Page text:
Veteran research chimps must be saved from extermination, says James Mahoney.
For the second time in recent years, laboratory chimpanzees in the United States face a crisis. What will become of several hundred research veterans, out of a total population of around 1,800, that are now deemed of no further value to medical science?
Their plight is a direct consequence of their genetic similarity to man, which renders them ideal models for the study of several diseases afflicting mankind worldwide, and the quest to find vaccines against them.
Although subjects in behavioural research since the 1920s, and substitutes for human astronauts in the US Air Force's aerospace programme during the 1950s and early 1960s, it was not until the 1970s that chimps started to be used in substantial numbers in biomedical research.
This came with the development of vaccines against hepatitis B, and later in a still unrealised search for a vaccine against hepatitis C. By the early 1980s, these one-time-use-only studies led to a rapid accumulation of chimps. Some scientists lobbied for retirement facilities, but many began to seriously consider euthanasia as the only practical way to alleviate the crisis.
The Aids epidemic in the mid-1980s "saved" the very chimps that, it was claimed, were "used up". Once again they were marshalled to act as surrogates for human beings, this time in the development of HIV vaccines. Yet, by the mid-1990s, frustrated by the lack of a breakthrough and the burgeoning financial cost of maintaining the chimps, scientists began to turn to human volunteers for the initial testing of Aids vaccines.
Increased breeding of chimps from the mid-1980s onwards, to satisfy anticipated needs for future research, exacerbated the crisis. This time around many scientists have had a change in attitude, brought on by pressure from the animal rights movements and an increased public awareness of the moral issues involved. A 1997 National Research Council report concluded that chimps should be afforded special consideration, on ethical grounds, over other animals, and that euthanasia is not an acceptable means of population control.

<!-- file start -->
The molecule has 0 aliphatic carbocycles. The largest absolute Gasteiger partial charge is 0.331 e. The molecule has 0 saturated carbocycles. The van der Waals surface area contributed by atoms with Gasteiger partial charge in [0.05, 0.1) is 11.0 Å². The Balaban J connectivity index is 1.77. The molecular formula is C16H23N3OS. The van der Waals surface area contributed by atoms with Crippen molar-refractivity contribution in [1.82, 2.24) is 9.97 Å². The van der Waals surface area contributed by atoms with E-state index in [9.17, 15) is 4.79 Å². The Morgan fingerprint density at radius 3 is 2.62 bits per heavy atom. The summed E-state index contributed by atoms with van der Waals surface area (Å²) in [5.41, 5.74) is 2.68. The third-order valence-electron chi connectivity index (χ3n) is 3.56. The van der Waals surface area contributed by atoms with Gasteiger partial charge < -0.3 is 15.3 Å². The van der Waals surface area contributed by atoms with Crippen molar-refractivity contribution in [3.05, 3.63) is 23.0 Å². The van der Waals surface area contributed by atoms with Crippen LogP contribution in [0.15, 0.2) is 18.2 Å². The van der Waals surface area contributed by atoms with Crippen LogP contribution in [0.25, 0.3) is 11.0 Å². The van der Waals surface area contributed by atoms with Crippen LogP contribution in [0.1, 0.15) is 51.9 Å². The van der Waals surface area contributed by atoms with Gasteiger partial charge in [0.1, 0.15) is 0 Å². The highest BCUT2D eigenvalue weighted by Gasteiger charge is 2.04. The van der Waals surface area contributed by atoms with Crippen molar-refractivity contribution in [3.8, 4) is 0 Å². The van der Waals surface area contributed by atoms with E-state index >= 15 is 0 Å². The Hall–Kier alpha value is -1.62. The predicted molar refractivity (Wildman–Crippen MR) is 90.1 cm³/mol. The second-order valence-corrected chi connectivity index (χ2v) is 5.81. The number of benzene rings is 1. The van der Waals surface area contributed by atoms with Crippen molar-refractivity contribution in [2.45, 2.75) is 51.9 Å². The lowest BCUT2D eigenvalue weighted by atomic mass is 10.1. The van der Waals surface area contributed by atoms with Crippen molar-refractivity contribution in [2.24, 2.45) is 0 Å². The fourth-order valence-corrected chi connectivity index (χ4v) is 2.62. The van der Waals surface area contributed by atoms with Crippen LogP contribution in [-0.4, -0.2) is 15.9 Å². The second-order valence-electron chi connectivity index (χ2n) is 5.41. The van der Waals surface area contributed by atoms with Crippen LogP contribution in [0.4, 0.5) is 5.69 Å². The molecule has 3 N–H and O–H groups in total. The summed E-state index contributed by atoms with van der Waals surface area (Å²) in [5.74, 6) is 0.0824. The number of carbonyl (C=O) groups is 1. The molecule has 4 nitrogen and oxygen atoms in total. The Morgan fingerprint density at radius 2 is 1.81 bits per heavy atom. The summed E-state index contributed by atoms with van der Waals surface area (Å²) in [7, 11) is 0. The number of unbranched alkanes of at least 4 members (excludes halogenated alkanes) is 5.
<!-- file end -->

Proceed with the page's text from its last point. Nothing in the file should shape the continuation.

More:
Yet where does this ray of sunshine leave us? Nearly 90 chimps were recently transferred into private retirement facilities following the closure of the Laboratory for Experimental Medicine and Surgery in Primates in New York. Yet the US government is no closer to developing a national programme for chimp retirement than it was 15 years ago. Nor has any fiscal mechanism been developed to pay for the staggering cost, which will run as high as $10 to $20 a day, for a lifespan of up to 40 years.
The USAF recently retired just 30 of its 141 aerospace chimps, with no accompanying financial support, to Primarily Primates, a private sanctuary near San Antonio, Texas. The rest will remain, with no possibility of parole, at the Holloman air force base in New Mexico, to continue in research at a private research facility.
Was all the hyperbole about retiring chimps nothing more than talk?
James Mahoney is research professor, New York school of medicine.
He will appear in Horizon: Chimps on Death Row. Thursday October 1 BBC2 9.25pm.
Should money be provided to enable chimps used in research to live in retirement? Email us on firstname.lastname@example.org